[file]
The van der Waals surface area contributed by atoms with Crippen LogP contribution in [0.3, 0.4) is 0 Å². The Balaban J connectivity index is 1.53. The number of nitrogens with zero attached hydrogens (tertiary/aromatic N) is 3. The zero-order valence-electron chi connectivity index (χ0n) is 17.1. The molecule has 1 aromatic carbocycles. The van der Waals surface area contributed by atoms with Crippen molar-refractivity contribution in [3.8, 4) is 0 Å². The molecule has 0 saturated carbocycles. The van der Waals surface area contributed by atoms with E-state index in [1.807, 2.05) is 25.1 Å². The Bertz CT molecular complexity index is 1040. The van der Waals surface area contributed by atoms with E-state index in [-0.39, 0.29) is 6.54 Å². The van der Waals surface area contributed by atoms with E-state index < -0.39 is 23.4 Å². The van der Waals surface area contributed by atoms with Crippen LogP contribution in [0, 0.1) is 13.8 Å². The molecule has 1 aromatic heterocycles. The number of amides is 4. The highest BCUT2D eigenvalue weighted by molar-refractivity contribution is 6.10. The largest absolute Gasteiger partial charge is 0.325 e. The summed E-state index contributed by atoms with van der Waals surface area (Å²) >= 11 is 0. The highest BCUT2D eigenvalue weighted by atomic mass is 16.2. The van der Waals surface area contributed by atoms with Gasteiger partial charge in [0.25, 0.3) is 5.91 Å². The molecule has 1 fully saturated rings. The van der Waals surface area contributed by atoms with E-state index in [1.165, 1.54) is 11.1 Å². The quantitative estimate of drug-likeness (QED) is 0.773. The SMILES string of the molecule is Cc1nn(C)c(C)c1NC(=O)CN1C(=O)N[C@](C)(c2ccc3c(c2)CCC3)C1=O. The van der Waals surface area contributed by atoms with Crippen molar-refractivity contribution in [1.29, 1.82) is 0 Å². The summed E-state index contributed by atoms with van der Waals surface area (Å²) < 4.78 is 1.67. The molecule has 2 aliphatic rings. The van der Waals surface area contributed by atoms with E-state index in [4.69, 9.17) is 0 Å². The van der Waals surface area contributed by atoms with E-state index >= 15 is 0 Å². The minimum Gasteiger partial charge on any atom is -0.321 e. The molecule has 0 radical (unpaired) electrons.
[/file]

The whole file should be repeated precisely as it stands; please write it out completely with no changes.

The van der Waals surface area contributed by atoms with Crippen LogP contribution in [0.3, 0.4) is 0 Å². The Balaban J connectivity index is 1.53. The number of nitrogens with zero attached hydrogens (tertiary/aromatic N) is 3. The zero-order valence-electron chi connectivity index (χ0n) is 17.1. The molecule has 1 aromatic carbocycles. The van der Waals surface area contributed by atoms with Crippen molar-refractivity contribution in [3.8, 4) is 0 Å². The molecule has 0 saturated carbocycles. The van der Waals surface area contributed by atoms with E-state index in [1.807, 2.05) is 25.1 Å². The Bertz CT molecular complexity index is 1040. The van der Waals surface area contributed by atoms with E-state index in [-0.39, 0.29) is 6.54 Å². The van der Waals surface area contributed by atoms with E-state index < -0.39 is 23.4 Å². The van der Waals surface area contributed by atoms with Crippen LogP contribution in [0, 0.1) is 13.8 Å². The molecule has 1 aromatic heterocycles. The number of amides is 4. The highest BCUT2D eigenvalue weighted by molar-refractivity contribution is 6.10. The largest absolute Gasteiger partial charge is 0.325 e. The summed E-state index contributed by atoms with van der Waals surface area (Å²) >= 11 is 0. The highest BCUT2D eigenvalue weighted by atomic mass is 16.2. The van der Waals surface area contributed by atoms with Gasteiger partial charge in [0.25, 0.3) is 5.91 Å². The molecule has 1 fully saturated rings. The van der Waals surface area contributed by atoms with E-state index in [1.165, 1.54) is 11.1 Å². The quantitative estimate of drug-likeness (QED) is 0.773. The SMILES string of the molecule is Cc1nn(C)c(C)c1NC(=O)CN1C(=O)N[C@](C)(c2ccc3c(c2)CCC3)C1=O. The van der Waals surface area contributed by atoms with Crippen molar-refractivity contribution in [1.29, 1.82) is 0 Å². The summed E-state index contributed by atoms with van der Waals surface area (Å²) < 4.78 is 1.67. The molecule has 2 aliphatic rings. The van der Waals surface area contributed by atoms with E-state index in [4.69, 9.17) is 0 Å². The van der Waals surface area contributed by atoms with E-state index >= 15 is 0 Å². The minimum Gasteiger partial charge on any atom is -0.321 e. The molecule has 0 radical (unpaired) electrons.